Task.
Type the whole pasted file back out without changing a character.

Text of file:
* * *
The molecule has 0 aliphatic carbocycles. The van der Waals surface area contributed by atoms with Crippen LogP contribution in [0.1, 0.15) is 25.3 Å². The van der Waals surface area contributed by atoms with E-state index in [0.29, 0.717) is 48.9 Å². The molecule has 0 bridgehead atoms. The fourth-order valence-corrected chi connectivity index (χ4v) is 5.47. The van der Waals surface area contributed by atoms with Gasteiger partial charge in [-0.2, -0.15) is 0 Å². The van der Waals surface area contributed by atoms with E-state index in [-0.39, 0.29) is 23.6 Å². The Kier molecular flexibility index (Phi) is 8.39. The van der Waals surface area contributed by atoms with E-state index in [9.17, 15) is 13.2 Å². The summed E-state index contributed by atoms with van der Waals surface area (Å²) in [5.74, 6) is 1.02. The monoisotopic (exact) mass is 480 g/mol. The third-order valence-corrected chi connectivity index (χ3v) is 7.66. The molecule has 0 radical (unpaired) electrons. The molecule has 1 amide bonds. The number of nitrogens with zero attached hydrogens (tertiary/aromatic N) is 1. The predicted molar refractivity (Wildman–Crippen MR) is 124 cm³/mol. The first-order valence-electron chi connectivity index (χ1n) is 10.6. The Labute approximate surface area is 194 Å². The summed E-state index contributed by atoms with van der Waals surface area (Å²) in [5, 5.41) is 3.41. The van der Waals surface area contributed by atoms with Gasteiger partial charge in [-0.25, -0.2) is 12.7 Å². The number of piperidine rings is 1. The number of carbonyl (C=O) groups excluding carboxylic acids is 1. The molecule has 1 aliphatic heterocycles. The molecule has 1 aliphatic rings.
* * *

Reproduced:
The molecule has 0 aliphatic carbocycles. The van der Waals surface area contributed by atoms with Crippen LogP contribution in [0.1, 0.15) is 25.3 Å². The van der Waals surface area contributed by atoms with E-state index in [0.29, 0.717) is 48.9 Å². The molecule has 0 bridgehead atoms. The fourth-order valence-corrected chi connectivity index (χ4v) is 5.47. The van der Waals surface area contributed by atoms with Gasteiger partial charge in [-0.2, -0.15) is 0 Å². The van der Waals surface area contributed by atoms with E-state index in [-0.39, 0.29) is 23.6 Å². The Kier molecular flexibility index (Phi) is 8.39. The van der Waals surface area contributed by atoms with E-state index in [9.17, 15) is 13.2 Å². The summed E-state index contributed by atoms with van der Waals surface area (Å²) in [5.74, 6) is 1.02. The monoisotopic (exact) mass is 480 g/mol. The third-order valence-corrected chi connectivity index (χ3v) is 7.66. The molecule has 0 radical (unpaired) electrons. The molecule has 1 amide bonds. The number of nitrogens with zero attached hydrogens (tertiary/aromatic N) is 1. The predicted molar refractivity (Wildman–Crippen MR) is 124 cm³/mol. The first-order valence-electron chi connectivity index (χ1n) is 10.6. The Labute approximate surface area is 194 Å². The summed E-state index contributed by atoms with van der Waals surface area (Å²) in [5, 5.41) is 3.41. The van der Waals surface area contributed by atoms with Gasteiger partial charge in [-0.25, -0.2) is 12.7 Å². The number of piperidine rings is 1. The number of carbonyl (C=O) groups excluding carboxylic acids is 1. The molecule has 1 aliphatic heterocycles. The molecule has 1 aliphatic rings.